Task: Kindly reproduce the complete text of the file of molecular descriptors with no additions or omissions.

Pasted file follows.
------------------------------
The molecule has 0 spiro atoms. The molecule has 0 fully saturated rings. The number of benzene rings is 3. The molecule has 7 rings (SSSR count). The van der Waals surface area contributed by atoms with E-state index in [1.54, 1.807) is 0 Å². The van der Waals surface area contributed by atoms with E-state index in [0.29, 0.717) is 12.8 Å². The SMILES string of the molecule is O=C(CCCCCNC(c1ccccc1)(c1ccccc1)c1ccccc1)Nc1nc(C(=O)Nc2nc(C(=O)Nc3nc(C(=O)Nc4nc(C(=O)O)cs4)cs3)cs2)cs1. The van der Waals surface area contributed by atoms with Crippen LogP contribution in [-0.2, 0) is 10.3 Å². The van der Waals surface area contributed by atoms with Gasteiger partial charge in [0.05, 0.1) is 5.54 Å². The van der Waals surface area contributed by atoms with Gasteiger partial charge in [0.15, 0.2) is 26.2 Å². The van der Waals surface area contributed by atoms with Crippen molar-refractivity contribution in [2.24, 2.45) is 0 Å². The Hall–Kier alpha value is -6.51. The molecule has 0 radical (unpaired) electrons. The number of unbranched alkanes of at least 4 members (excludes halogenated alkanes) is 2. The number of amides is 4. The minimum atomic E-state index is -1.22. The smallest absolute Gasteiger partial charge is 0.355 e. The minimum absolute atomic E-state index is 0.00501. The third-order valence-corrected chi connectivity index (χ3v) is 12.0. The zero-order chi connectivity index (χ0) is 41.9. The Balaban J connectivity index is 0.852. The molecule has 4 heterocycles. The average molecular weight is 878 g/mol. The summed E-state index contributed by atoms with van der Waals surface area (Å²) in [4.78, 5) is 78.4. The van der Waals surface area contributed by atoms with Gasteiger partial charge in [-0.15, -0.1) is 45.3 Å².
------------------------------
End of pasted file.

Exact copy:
The molecule has 0 spiro atoms. The molecule has 0 fully saturated rings. The number of benzene rings is 3. The molecule has 7 rings (SSSR count). The van der Waals surface area contributed by atoms with E-state index in [1.54, 1.807) is 0 Å². The van der Waals surface area contributed by atoms with E-state index in [0.29, 0.717) is 12.8 Å². The SMILES string of the molecule is O=C(CCCCCNC(c1ccccc1)(c1ccccc1)c1ccccc1)Nc1nc(C(=O)Nc2nc(C(=O)Nc3nc(C(=O)Nc4nc(C(=O)O)cs4)cs3)cs2)cs1. The van der Waals surface area contributed by atoms with Crippen LogP contribution in [-0.2, 0) is 10.3 Å². The van der Waals surface area contributed by atoms with Gasteiger partial charge in [0.05, 0.1) is 5.54 Å². The van der Waals surface area contributed by atoms with Gasteiger partial charge in [0.15, 0.2) is 26.2 Å². The van der Waals surface area contributed by atoms with Crippen molar-refractivity contribution in [2.24, 2.45) is 0 Å². The Hall–Kier alpha value is -6.51. The molecule has 0 radical (unpaired) electrons. The number of unbranched alkanes of at least 4 members (excludes halogenated alkanes) is 2. The number of amides is 4. The minimum atomic E-state index is -1.22. The smallest absolute Gasteiger partial charge is 0.355 e. The minimum absolute atomic E-state index is 0.00501. The third-order valence-corrected chi connectivity index (χ3v) is 12.0. The zero-order chi connectivity index (χ0) is 41.9. The Balaban J connectivity index is 0.852. The molecule has 4 heterocycles. The average molecular weight is 878 g/mol. The summed E-state index contributed by atoms with van der Waals surface area (Å²) in [4.78, 5) is 78.4. The van der Waals surface area contributed by atoms with Gasteiger partial charge in [-0.15, -0.1) is 45.3 Å².